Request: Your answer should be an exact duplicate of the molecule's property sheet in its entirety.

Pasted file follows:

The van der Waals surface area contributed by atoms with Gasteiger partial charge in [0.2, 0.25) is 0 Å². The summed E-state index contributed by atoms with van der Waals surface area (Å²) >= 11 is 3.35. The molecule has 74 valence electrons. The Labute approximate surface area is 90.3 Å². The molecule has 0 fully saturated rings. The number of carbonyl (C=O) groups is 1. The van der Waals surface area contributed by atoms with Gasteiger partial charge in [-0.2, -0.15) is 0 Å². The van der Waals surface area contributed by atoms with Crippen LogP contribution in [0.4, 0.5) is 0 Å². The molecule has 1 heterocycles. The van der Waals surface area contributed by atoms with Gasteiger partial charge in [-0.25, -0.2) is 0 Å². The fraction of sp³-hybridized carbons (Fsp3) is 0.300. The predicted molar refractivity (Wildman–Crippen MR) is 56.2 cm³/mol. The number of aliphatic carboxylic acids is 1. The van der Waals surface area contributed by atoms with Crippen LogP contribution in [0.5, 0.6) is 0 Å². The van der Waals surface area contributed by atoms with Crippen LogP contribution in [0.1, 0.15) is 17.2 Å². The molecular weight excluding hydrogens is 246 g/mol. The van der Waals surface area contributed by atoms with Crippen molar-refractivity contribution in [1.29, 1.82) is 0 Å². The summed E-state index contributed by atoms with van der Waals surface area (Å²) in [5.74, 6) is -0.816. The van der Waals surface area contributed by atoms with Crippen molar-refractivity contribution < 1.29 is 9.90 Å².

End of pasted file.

The van der Waals surface area contributed by atoms with Gasteiger partial charge in [0.2, 0.25) is 0 Å². The summed E-state index contributed by atoms with van der Waals surface area (Å²) >= 11 is 3.35. The molecule has 74 valence electrons. The Labute approximate surface area is 90.3 Å². The molecule has 0 fully saturated rings. The number of carbonyl (C=O) groups is 1. The van der Waals surface area contributed by atoms with Gasteiger partial charge in [-0.2, -0.15) is 0 Å². The van der Waals surface area contributed by atoms with Crippen LogP contribution in [0.4, 0.5) is 0 Å². The molecule has 1 heterocycles. The van der Waals surface area contributed by atoms with Gasteiger partial charge in [-0.25, -0.2) is 0 Å². The fraction of sp³-hybridized carbons (Fsp3) is 0.300. The predicted molar refractivity (Wildman–Crippen MR) is 56.2 cm³/mol. The number of aliphatic carboxylic acids is 1. The van der Waals surface area contributed by atoms with Crippen LogP contribution in [0.5, 0.6) is 0 Å². The van der Waals surface area contributed by atoms with Crippen LogP contribution in [0.1, 0.15) is 17.2 Å². The molecular weight excluding hydrogens is 246 g/mol. The van der Waals surface area contributed by atoms with Crippen molar-refractivity contribution in [1.29, 1.82) is 0 Å². The summed E-state index contributed by atoms with van der Waals surface area (Å²) in [5.74, 6) is -0.816. The van der Waals surface area contributed by atoms with Crippen molar-refractivity contribution < 1.29 is 9.90 Å².